EuroPCR Highlights: CoStar Fizzles, Xience Sizzles
With a record attendance last month in Barcelona, the annual EuroPCR meeting gathered cardiologists from around the globe for live training sessions, challenging case reviews, trial updates, and data on rapidly evolving new technologies. Drug-eluting stents were high on the agenda with interesting data, but transcatheter heart valve replacement also generated significant interest with packed sessions and busy booths.
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Although safety concerns about drug-eluting stents have been mitigated somewhat by recent reports of more positive clinical data, there is lingering unease and confusion in the cardiology community about when, how, and in whom to use these devices. There is also a growing wave of healthy skepticism about the way stent trials are designed and conducted, and whether evidence- based medicine is well served by the current process.
The drug-eluting stent is the rare cardiovascular device that has seen large companies dominate not just sales and distribution channels, but product development as well. But this big company dominance/small company exclusion in DES seems to be reversing itself, at least in part, if vibes from this year's PCR are to be trusted. Over the past half year or so, a series of newly released and much debated clinical studies, including BASKET-LATE and the Swedish DES registry SCAAR, have focused attention on DES safety issues, highlighting a small but meaningful risk of late-stent thrombosis, while the COURAGE trial has even pointed to efficacy concerns of percutaneous interventions, generally speaking. And that's opened the door to dozens of small and mid-sized companies that suddenly find themselves in the enviable position of seeing market and clinical pressures accelerating demand for quick development of their technologies.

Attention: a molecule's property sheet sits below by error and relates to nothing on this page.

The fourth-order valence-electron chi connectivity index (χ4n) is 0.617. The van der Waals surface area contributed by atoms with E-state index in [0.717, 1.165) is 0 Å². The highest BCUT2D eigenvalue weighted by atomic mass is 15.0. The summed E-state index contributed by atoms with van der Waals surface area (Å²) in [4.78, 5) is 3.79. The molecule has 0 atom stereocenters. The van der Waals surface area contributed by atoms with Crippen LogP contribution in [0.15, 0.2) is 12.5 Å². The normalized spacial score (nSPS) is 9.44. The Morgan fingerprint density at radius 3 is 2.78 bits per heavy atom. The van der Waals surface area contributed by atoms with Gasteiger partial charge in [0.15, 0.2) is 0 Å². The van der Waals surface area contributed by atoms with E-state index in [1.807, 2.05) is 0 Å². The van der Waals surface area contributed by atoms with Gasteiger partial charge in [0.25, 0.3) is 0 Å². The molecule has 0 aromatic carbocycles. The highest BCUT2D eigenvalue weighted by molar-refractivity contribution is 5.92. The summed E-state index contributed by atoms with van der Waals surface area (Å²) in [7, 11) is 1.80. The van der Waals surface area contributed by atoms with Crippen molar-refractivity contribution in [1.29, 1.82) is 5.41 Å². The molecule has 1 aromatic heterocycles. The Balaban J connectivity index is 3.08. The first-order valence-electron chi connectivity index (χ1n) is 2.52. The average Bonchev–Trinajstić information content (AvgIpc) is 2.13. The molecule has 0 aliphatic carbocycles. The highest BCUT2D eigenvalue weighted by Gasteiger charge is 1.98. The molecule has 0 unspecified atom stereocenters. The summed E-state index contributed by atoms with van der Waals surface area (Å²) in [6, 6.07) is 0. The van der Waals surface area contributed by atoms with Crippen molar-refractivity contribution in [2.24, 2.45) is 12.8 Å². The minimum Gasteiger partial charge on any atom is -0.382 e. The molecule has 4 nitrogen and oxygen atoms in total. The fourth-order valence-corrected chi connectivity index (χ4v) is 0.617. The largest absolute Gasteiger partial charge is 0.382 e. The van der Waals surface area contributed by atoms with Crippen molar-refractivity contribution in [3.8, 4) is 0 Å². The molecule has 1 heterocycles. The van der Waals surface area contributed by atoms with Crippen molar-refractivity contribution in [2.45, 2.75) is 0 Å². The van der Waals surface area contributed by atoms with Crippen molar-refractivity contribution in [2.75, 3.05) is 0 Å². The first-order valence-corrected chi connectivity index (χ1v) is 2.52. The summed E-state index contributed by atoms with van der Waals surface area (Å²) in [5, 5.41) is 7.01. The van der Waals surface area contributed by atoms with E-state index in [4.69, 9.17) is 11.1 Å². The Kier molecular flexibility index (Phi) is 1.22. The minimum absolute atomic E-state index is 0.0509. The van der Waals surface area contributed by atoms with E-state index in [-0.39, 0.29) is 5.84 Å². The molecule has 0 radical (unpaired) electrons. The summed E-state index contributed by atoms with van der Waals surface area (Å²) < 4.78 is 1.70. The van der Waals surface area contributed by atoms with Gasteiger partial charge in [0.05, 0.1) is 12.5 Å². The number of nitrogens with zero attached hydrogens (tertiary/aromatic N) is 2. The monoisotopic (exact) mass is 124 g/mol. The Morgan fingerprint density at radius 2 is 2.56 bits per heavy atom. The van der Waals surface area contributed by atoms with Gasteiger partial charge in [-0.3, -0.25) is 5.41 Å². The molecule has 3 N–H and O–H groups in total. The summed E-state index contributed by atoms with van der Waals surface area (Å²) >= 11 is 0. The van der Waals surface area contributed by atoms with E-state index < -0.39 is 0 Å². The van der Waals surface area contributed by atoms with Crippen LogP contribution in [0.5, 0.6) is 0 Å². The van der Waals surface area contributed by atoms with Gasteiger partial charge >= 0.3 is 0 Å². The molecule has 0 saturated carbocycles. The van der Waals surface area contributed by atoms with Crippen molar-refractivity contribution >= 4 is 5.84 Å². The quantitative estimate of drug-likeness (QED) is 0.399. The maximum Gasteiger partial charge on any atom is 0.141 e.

Heart valve replacement and repair has long been the exclusive province of surgeons. The percutaneous heart valve sector, including both aortic and mitral, has been among the hottest device areas for investors and entrepreneurs over the past few years. CoreValve was founded b a surgeon who is using his understanding of valve anatomy to develop a percutaneous aortic valve replacement (PAVR) device that can be used by interventional cardiologists.